I’m starting of my classes with reading Howard Rheingold’s Smart Mobs, and cooperation is one of the themes that comes early and often. Cooperation, particularly in media networks, is typified by
- open source software development
- the commons of media/information vs. copyright/IP
- regulation of network access (Net Neutrality and so on)
- collaborative/participatory networks like the blogs, wikis and so on.
Cooperation in writing, however, remains problematic. All acts of composition may be understood as individualized (in the sense that they might be said to occur at a local site) and networked (in the sense that they occur in a context of non-local sites, e.g., other texts). Saying composition is networked does not exclude it from also being local, unless one insists that composition is exclusively local, which is impossible assuming that one is composing in some language or employing some technology not created on the spot in a fit of MacGyver-esque genius.
Yet we insist on the fiction of the author, especially in academic settings, and I won’t go down that well-trammeled path again, except to say… there it is… again.
But what would it mean to view writing as a cooperative act, as participation in a commons? What would it mean to articulate the classic challenges of composition in terms of the "tragedy of the (unmanaged or mis-managed) commons"?
Rheingold discusses typical commons problems. These problems are largely ethical in nature.
- How do you monitor and punish free-riders?
- Conversely, how do you convince users to contribute?
- How do you govern the strategic, efficient use of the commons?
- How are disputes resolved between users?
These seem to be common problems in composition. The problem of plagiarism is essentially a problem of free-riding, for example. But the interesting issues run deeper I think. When we imagine composition as private and proprietary, we see it first and foremost as something we do for ourselves, even if we only do it in order to exchange the unwanted text for something else, like a grade. Withholding grades and demanding proprietary media in exchange for them tends to strike students as, at best, some mindless game, and at worst, some coercive behavior. This is particularly the case when students are largely powerless as an economic class in the "grading marketplace."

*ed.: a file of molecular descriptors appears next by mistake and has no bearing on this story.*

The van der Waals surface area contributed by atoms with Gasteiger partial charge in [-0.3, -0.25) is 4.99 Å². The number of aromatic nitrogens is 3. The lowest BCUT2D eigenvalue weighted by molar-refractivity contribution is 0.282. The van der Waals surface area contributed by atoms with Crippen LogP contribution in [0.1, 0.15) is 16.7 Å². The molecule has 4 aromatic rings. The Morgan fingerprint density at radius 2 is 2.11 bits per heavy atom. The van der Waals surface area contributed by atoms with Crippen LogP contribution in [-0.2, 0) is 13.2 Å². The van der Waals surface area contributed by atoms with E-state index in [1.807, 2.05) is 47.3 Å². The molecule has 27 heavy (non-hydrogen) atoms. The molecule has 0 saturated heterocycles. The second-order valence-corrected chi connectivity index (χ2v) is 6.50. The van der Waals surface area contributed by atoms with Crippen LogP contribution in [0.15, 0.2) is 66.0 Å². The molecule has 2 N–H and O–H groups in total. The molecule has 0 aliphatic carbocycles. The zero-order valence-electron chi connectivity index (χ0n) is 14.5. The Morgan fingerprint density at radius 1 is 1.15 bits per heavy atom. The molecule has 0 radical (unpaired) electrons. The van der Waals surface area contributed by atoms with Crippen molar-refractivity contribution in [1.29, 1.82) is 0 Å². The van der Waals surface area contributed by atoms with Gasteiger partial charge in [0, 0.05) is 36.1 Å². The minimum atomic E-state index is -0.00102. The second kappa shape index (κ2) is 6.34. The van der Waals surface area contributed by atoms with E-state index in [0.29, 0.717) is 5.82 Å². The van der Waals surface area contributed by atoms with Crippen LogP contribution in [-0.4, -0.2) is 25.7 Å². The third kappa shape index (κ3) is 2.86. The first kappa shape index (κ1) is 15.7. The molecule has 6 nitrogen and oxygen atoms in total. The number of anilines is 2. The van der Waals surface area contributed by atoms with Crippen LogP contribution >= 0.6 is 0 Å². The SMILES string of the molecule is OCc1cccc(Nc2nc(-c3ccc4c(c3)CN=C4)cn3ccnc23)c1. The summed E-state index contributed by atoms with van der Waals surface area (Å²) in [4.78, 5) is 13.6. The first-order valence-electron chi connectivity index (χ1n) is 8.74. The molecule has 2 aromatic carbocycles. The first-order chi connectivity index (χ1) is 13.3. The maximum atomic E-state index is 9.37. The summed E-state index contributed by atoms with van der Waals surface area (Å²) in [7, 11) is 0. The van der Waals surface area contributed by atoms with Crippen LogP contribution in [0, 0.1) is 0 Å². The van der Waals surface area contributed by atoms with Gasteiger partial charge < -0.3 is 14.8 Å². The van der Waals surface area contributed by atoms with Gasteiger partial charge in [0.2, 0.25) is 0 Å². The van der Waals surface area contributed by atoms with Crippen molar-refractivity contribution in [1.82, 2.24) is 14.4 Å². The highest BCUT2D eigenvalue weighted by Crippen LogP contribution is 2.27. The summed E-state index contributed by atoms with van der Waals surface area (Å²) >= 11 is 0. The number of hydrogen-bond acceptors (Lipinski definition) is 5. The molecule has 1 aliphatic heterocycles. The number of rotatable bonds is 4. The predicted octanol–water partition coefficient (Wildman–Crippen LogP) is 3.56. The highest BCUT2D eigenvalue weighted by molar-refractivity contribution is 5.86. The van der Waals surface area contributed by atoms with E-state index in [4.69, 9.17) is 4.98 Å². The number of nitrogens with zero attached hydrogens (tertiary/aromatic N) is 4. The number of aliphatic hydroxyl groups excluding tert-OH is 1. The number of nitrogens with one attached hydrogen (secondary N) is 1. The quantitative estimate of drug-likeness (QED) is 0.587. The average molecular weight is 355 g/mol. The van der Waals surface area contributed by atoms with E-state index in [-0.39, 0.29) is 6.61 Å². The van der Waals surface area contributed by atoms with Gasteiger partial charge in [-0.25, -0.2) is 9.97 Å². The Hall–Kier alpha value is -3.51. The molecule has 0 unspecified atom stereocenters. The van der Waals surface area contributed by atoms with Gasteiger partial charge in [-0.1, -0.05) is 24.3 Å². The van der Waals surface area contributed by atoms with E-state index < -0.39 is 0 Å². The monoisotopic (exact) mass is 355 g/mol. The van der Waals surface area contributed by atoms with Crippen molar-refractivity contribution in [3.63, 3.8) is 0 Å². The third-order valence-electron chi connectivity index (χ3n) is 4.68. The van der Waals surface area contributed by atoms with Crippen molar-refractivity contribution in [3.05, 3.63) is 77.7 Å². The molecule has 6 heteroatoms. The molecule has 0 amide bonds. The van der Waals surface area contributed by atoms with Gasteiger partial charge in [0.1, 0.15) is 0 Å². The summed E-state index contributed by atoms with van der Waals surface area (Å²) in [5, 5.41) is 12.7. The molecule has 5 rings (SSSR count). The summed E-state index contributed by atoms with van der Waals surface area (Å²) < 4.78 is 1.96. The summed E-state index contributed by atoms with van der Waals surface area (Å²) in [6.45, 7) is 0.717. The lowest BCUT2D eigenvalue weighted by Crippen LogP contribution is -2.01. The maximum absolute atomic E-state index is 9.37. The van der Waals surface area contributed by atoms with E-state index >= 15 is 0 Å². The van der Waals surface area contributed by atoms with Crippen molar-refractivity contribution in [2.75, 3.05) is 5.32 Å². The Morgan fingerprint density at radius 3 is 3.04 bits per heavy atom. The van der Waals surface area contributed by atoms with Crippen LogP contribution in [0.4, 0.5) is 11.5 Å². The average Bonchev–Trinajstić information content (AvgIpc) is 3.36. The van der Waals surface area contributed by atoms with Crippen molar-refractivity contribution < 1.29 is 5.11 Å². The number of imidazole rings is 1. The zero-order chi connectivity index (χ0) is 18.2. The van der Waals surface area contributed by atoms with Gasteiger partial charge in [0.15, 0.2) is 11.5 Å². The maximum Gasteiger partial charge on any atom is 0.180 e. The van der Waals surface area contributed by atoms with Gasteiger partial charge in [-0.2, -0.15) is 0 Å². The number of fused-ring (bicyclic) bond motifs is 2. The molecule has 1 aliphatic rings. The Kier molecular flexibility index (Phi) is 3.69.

While technically, at least according to the way copyright law is currently interpreted, all writing is copyrighted and proprietary, the vast amount of writing that is done has virtually no economic value. This is especially the case for compositions that are participate in what is really (despite copyright) the intellectual commons of our culture, which would include nearly all academic discourse.
What would be the difference, I wonder, if we taught composition not as the production of proprietary media but rather as cooperative participation in an information/media commons? It seems to me that the first challenge would be for students to recognize the value of the commons and their dependence upon it. You want to figure things out in the world, impress your boss or your lover, find consumer information, get a question answered about your neighborhood or politics or your hobby, etc. etc. We rely upon this commons. At the same time, we have responsibilities toward it.
When one moves toward scholarship, the issues become even clearer I think. In a recent podcast, Cory Doctorow talks about why he thinks e-books won’t catch on. This is what I get out of it. Basically, when people read novels, or even much nonfiction, they are not looking for much interactivity. They are really looking for a kind of sensory deprivation experience. An e-book will also always be a networked device with many other tools offering distractions. Not what people want in a reading experience.
That is, unless your an academic. B/c if you’re an academic reading academic texts you are looking for interactivity. You read the text as part of an ongoing conversation in which you are a member. Perhaps as you read you are already thinking about how a text fits into your own research, your own future writing. You mark the text to remind yourself of passages you will want to discuss in a classroom or in an article.
Of course, other readers find other kinds of interactivity. They write fan fiction, for example. But they aren’t doing the kinds of close interactivity and networking that marks academic or perhaps other professional reading. This is the kind of composing we look for students to do in academic discourse. A kind that is really obscured by a proprietary approach to writing.